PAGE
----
Citation. Diamond v. Diehr, 450 U.S. 175, 101 S. Ct. 1048, 67 L. Ed. 2d 155, 209 U.S.P.Q. (BNA) 1, 49 U.S.L.W. 4194 (U.S. Mar. 3, 1981)
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Brief Fact Summary.
In Diehr’s (Plaintiff) suit against Diamond (Defendant), the patent examiner, for rejection of Plaintiff’s patent on a process for curing synthetic rubber, Defendant arguedÂ that the steps in Plaintiff’s claims that were carried out by a computer under control of a stored program were nonstatutory subject matter under 35 U.S.C. Â§ 101.
Synopsis of Rule of Law.
Patentable claims do not become invalid because they include mathematical formulas.
Plaintiff developed a process for curing synthetic rubber which included the use of a mathematical formula and a programmed digital computer in several of its steps.Â Defendant rejected Plaintiff’s claims because steps in Plaintiff’s claims were carried out by a computer controlled by a stored program and therefore were nonstatutory subject matter under 35 U.S.C. Â§ 101.Â Defendant concluded that Plaintiff’s claims could not be patented as they defined and sought protection of a computer program for operating a rubber-molding press.Â At trial, the Court of Customs and Patent Appeals ruled in Plaintiff’s favor, stating that when the process was considered as a whole, the claim performed a function which the patent laws were designed to protect.Â Defendant appealed.
Do patentable claims become invalid because they include mathematical formulas?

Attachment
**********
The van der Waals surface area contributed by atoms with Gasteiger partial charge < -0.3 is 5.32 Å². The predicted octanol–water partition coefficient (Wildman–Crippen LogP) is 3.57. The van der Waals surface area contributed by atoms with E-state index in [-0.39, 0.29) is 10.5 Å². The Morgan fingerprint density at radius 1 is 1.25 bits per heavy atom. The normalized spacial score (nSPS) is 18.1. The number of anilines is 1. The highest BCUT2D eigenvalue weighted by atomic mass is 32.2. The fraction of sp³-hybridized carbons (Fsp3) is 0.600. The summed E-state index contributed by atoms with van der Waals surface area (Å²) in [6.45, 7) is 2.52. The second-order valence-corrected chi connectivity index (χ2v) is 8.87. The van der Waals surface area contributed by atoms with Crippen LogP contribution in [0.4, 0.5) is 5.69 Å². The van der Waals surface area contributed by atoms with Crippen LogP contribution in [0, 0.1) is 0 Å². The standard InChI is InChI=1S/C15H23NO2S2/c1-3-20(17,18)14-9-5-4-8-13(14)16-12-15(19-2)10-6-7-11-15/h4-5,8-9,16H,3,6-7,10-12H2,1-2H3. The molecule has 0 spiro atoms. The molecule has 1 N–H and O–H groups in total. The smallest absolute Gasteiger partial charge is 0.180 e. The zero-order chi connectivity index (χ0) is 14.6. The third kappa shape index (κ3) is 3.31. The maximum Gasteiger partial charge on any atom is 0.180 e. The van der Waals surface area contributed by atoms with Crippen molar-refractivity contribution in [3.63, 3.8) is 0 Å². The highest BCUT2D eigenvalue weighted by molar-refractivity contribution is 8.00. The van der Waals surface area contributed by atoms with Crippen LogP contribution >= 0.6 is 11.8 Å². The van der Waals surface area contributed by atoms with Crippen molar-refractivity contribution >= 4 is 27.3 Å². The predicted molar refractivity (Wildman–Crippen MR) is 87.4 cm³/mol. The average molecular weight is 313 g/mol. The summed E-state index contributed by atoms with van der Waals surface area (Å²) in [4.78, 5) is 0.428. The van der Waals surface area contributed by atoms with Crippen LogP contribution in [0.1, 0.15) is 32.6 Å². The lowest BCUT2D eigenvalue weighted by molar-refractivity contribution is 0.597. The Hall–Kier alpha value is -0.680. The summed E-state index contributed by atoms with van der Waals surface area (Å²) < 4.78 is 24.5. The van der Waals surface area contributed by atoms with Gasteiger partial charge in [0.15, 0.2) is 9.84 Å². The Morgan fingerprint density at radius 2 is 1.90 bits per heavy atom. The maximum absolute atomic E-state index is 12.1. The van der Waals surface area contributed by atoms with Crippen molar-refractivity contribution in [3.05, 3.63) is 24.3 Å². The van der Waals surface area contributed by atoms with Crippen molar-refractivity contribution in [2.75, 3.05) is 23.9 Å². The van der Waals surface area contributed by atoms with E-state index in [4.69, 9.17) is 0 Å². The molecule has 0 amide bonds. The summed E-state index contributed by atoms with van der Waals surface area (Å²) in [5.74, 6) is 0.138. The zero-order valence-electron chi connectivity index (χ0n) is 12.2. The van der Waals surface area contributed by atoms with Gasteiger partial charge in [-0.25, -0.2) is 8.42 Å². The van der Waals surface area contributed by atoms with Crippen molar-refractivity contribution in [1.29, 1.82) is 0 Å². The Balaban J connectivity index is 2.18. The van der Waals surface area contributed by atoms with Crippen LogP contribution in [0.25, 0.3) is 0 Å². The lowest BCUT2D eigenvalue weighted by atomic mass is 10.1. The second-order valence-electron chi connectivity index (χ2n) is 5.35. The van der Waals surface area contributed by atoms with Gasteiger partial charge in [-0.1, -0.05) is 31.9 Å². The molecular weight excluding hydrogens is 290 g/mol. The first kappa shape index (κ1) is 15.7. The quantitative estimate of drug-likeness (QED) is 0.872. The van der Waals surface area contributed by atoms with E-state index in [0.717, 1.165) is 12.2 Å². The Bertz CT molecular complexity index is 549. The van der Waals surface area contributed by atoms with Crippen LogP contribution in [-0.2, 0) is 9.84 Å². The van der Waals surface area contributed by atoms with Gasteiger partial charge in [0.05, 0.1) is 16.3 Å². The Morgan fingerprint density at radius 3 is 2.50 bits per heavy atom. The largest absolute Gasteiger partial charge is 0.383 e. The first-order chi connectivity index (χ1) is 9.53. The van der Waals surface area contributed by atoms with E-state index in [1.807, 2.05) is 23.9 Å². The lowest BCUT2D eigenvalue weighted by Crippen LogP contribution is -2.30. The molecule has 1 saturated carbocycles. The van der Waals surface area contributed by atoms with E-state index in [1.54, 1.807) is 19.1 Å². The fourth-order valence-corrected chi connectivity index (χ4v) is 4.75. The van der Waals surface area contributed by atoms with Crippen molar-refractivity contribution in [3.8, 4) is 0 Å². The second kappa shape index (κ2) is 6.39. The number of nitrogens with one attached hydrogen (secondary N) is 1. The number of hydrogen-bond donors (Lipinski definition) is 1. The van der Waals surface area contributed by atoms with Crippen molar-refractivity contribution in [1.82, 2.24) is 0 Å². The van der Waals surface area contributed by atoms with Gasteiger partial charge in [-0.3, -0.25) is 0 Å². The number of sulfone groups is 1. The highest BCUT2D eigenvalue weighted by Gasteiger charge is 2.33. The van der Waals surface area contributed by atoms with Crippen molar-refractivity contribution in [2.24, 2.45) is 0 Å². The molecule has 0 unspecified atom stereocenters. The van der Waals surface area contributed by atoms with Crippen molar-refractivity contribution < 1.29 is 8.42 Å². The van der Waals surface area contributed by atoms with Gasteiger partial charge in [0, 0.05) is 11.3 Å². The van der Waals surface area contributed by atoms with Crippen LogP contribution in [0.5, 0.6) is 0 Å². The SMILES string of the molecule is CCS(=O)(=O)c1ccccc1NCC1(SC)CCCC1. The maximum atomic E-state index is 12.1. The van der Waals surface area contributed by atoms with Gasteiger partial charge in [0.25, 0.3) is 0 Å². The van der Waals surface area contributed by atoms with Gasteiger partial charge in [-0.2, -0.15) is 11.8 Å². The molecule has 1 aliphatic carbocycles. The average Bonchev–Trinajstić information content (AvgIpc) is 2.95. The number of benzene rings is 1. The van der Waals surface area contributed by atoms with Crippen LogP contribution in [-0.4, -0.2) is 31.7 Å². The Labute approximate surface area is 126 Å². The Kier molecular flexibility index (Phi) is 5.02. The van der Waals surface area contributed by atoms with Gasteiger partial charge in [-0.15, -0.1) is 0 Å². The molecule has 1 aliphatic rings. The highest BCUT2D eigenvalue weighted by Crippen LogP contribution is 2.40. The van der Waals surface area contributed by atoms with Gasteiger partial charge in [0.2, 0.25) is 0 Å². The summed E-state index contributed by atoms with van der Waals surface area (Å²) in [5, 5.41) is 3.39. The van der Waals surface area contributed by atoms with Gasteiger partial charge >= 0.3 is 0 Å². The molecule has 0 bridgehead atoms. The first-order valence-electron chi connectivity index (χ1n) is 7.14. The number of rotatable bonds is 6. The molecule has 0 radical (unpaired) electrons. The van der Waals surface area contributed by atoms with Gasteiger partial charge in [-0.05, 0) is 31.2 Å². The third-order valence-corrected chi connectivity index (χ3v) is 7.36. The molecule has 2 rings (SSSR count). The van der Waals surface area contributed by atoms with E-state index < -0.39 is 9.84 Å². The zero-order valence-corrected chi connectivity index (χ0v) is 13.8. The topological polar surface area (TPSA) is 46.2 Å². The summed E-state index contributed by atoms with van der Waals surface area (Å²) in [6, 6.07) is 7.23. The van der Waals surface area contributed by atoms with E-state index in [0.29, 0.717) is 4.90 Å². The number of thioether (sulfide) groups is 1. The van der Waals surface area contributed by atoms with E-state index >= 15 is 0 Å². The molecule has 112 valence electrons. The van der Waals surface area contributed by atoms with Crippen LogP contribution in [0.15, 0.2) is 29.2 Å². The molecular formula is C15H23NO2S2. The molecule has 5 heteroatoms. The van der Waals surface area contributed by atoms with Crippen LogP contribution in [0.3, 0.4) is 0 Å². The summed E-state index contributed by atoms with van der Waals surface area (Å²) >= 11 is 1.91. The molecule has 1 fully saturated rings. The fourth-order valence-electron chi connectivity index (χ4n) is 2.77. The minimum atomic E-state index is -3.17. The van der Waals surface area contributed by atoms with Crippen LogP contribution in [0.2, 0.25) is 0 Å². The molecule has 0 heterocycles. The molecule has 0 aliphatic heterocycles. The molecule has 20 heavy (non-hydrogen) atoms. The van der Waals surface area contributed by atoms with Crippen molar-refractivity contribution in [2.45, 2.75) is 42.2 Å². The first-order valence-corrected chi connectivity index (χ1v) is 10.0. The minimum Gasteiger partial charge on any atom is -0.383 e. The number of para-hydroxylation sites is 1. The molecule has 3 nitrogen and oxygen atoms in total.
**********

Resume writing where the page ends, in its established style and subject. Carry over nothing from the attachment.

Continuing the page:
(Rehnquist, J.)Â No.Â Patentable claims do not become invalid because they include mathematical formulas.Â It is now commonplace that an application of a law of nature or mathematical formula to a known structure or process may deserve patent protection.Â In deciding whether Plaintiff’s claim process is eligible for patent protection under Â§ 101, the claims must be considered as a whole.Â Plaintiff’s claims are nothing more than a process for molding rubber products, not an attempt to patent a mathematical formula.Â Plaintiff’s claims, which contain a mathematical formula, transform an article to a different state, which is performing a function which the patent laws were designed to protect.Â Affirmed.
In deciding the eligibility of a claimed process for patent protection under Â§ 101, their claims must be considered as a whole.Â In is not appropriate to separate claims into old and new elements and ignore the presence of the old elements in the analysis.Â This is especially true in a process claim because a new combination of steps in a process may be patentable even though all the parts of the combination were well known and in common use before the combination was made.